These latest polling results follow the Scottish parliament’s passage of a bill that makes it easier for transgender persons to change their sex, and the subsequent decision of the UK Government to block the bill’s entry into law. Pluralities of British voters both oppose the new Scottish legislation (38%) and approve of the UK Government’s move to block the bill (48%).

Hire Us: If you are a business, campaign, or research organisation looking to expand your understanding of public opinion, Redfield & Wilton Strategies has the tools to help. Get in touch to find out more.

Long Exposure: In-Depth Analysis

Rishi Sunak’s Approval Rating Plummets (Again)

Fundamentally, Rishi Sunak does not appear to understand what went wrong during Boris Johnson’s premiership, in which he had served as Chancellor for two and a half years. Whereas we have consistently argued that Boris Johnson’s failings were primarily policy failings and not personal failings, Rishi Sunak’s diagnosis appears to be the opposite.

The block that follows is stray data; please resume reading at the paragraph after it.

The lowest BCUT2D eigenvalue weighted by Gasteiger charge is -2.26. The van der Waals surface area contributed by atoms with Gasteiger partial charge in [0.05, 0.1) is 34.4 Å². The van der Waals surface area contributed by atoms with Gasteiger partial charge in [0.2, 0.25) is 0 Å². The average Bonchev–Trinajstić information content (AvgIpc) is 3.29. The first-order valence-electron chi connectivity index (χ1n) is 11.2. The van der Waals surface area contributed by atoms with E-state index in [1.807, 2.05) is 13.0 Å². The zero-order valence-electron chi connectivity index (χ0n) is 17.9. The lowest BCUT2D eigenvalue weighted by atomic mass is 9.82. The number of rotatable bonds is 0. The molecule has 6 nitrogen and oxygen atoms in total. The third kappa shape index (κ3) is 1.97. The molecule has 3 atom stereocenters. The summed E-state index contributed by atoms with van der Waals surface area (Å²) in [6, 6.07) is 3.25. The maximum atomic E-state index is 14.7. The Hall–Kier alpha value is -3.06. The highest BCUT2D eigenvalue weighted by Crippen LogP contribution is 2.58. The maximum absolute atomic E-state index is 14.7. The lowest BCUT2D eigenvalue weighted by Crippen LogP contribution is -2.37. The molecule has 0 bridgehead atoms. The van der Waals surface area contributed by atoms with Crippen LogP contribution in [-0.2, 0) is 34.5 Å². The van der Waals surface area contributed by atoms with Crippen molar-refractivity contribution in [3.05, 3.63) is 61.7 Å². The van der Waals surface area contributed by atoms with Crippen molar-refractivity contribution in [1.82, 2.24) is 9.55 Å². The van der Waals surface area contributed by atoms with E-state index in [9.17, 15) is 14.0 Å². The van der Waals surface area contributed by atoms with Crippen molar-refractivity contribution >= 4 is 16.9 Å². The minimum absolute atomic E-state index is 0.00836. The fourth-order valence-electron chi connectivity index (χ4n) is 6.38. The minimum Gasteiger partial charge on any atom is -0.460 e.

Hence, when Rishi Sunak became Prime Minister, his opening speech referenced the external causes of the problems facing the United Kingdom, namely the Covid pandemic, the disruptions in the global supply chain, and the war in Ukraine. He acknowledged the mistakes of his direct predecessor, Liz Truss, but made no direct mention of the mistakes of his true predecessor, Boris Johnson.

Instead, obliquely referring to the personal scandals of the late-Johnson period, he pledged that his Government “will have integrity, professionalism and accountability at every level.”